I have seen some very negative things posted by Vickie on her websites in regards to nurse paralegals and her dogma has been passed around quite a bit. It reminds me of when I was a new nurse and heard the saying that we eat our young. The other thing I find interesting, is the forcefulness of her comments, I can't help but read between the lines and it appears as usual, nurses are having to fight for every scrap of respect they can. Not understanding something is not a reason to completely dismiss it. I think that LNC's and Nurse Paralegals function in pretty much the same roles as far as nursing negligence goes, but I don't presume to know what her course is about and how an LNC should or should not function, because I am not one. Here is my "perceived" idea as to what an LNC does, now you all can tell me if I am correct or not. I think a LNC works on a contract basis, such as she markets herself to law firms that may need the services (no details needed here), the LNC then can work on a particular case for the attorney at an agreed upon rate for an agreed upon time. When the LNC is finished with her assignment, she may or may not have another one right away, depending on where she is in her "practice." The LNC can work from home if the attorney will allow the records to leave the building, or she may come in and do her thing, I'm not sure. I don't know if the role of an LNC pertains only to nursing standard of care or not. I don't think an LNC has benefits, so this must be taken care of elsewhere, like a husband, and who can guarantee one of them these days. I don't think I would have been hired if I didn't have a paralegal certification, many firms require it or prefer it. But, like I said, I don't think (or know) how LNC's work, most likely you don't want to work in a law firm, I do. I don't want to work in a hospital. I have been hired over RN's wanting to get in the legal field several times when they have tried to get salaried positions because I am a nurse paralegal, in today's market and economy, everyone wants to stretch the almighty dollar and a duel role sure isn't hurting me. We are paid comparable to nursing salaries, depends what area of the country. My salary would also compare to a paralegal who has been working 15-20 years.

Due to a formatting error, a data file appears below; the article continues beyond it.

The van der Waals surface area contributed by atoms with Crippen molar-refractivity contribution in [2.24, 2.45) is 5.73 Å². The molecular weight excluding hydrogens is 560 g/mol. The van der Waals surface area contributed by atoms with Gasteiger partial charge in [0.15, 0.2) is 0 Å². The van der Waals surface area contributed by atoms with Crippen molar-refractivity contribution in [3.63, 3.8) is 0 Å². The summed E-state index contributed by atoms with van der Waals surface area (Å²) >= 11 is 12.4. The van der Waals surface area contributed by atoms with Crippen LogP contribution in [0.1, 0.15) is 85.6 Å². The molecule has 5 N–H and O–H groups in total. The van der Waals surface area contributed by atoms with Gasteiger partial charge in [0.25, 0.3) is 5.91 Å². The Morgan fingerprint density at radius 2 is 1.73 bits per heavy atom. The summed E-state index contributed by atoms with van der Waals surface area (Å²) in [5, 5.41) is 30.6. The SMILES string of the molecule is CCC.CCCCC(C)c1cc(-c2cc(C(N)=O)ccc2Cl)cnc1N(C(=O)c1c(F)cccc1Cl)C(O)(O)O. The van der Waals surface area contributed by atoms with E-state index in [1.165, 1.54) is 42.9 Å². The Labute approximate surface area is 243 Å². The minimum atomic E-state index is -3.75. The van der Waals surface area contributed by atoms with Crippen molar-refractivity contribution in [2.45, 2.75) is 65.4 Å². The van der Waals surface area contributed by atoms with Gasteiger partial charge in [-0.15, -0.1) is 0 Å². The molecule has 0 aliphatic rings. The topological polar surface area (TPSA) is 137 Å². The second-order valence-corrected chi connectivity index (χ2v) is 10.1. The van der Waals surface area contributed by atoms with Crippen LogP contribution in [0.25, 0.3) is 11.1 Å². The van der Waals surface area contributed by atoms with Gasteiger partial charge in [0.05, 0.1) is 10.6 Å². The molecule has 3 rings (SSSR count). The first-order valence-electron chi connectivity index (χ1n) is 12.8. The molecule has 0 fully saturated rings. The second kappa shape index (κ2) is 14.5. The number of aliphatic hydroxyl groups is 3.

Back to LNC, I think it is great, I am proud of everyone who succeeds at it, but the competition will be there and it isn't fair to be uninformed. Nurse paralegals are hired in-house all the time, most major firms are already going to have at least 1 on staff, and likely many of them will be nurse attorneys, how are you going to compete with that?
Well, I will shut up for now until I get some feedback. One final thing though, a nurse paralegal is not just a paralegal, we are registered nurses with all the background and training as the rest of you. We just happen to have gone about our legal training obtaining a paralegal certification rather than taking Vickie's class (or similar). What can all the extra knowledge do to hurt you? Don't you think real estate law will help you when buying or selling your house? Don't you think that civil torts class will help you when your neighbors little dog gets out and runs through your yard and your dog beats the crap out of it. Don't you think contract law will help you when your health club doesn't come through with what they promised, I could go on and on. But, hey, that's me.
I support the LNC and it would be nice if the LNC would understand and support the nurse paralegal too.
Thanks for listening and I apologize if any words are jumbled, I am on this darn laptop and all of a sudden I will be typing in the middle of a different paragraph, drives me nuts!